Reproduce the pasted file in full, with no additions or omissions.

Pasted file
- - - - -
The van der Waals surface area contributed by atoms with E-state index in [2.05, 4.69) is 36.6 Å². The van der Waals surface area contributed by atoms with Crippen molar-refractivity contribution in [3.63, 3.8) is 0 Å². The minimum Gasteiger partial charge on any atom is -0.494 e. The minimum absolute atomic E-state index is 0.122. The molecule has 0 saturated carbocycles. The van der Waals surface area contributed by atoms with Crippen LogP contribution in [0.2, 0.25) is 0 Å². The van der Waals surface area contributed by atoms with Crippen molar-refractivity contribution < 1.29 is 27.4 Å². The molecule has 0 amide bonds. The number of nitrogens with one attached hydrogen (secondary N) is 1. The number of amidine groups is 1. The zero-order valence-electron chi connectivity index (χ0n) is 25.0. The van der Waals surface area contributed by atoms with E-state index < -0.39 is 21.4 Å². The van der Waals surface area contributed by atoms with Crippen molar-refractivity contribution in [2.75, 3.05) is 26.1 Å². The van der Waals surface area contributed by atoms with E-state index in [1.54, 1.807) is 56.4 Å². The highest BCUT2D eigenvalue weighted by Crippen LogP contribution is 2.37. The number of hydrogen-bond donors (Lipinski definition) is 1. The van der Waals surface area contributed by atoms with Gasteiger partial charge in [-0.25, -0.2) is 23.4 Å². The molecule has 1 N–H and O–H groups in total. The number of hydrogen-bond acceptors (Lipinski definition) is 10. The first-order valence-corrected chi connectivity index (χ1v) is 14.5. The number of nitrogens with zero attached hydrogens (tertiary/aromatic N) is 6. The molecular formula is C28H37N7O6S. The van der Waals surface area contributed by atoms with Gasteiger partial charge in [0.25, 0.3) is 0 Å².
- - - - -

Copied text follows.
The van der Waals surface area contributed by atoms with E-state index in [2.05, 4.69) is 36.6 Å². The van der Waals surface area contributed by atoms with Crippen molar-refractivity contribution in [3.63, 3.8) is 0 Å². The minimum Gasteiger partial charge on any atom is -0.494 e. The minimum absolute atomic E-state index is 0.122. The molecule has 0 saturated carbocycles. The van der Waals surface area contributed by atoms with Crippen LogP contribution in [0.2, 0.25) is 0 Å². The van der Waals surface area contributed by atoms with Crippen molar-refractivity contribution < 1.29 is 27.4 Å². The molecule has 0 amide bonds. The number of nitrogens with one attached hydrogen (secondary N) is 1. The number of amidine groups is 1. The zero-order valence-electron chi connectivity index (χ0n) is 25.0. The van der Waals surface area contributed by atoms with E-state index < -0.39 is 21.4 Å². The van der Waals surface area contributed by atoms with Crippen molar-refractivity contribution in [2.75, 3.05) is 26.1 Å². The van der Waals surface area contributed by atoms with E-state index in [1.54, 1.807) is 56.4 Å². The highest BCUT2D eigenvalue weighted by Crippen LogP contribution is 2.37. The number of hydrogen-bond donors (Lipinski definition) is 1. The van der Waals surface area contributed by atoms with Gasteiger partial charge in [-0.25, -0.2) is 23.4 Å². The molecule has 1 N–H and O–H groups in total. The number of hydrogen-bond acceptors (Lipinski definition) is 10. The first-order valence-corrected chi connectivity index (χ1v) is 14.5. The number of nitrogens with zero attached hydrogens (tertiary/aromatic N) is 6. The molecular formula is C28H37N7O6S. The van der Waals surface area contributed by atoms with Gasteiger partial charge in [0.25, 0.3) is 0 Å².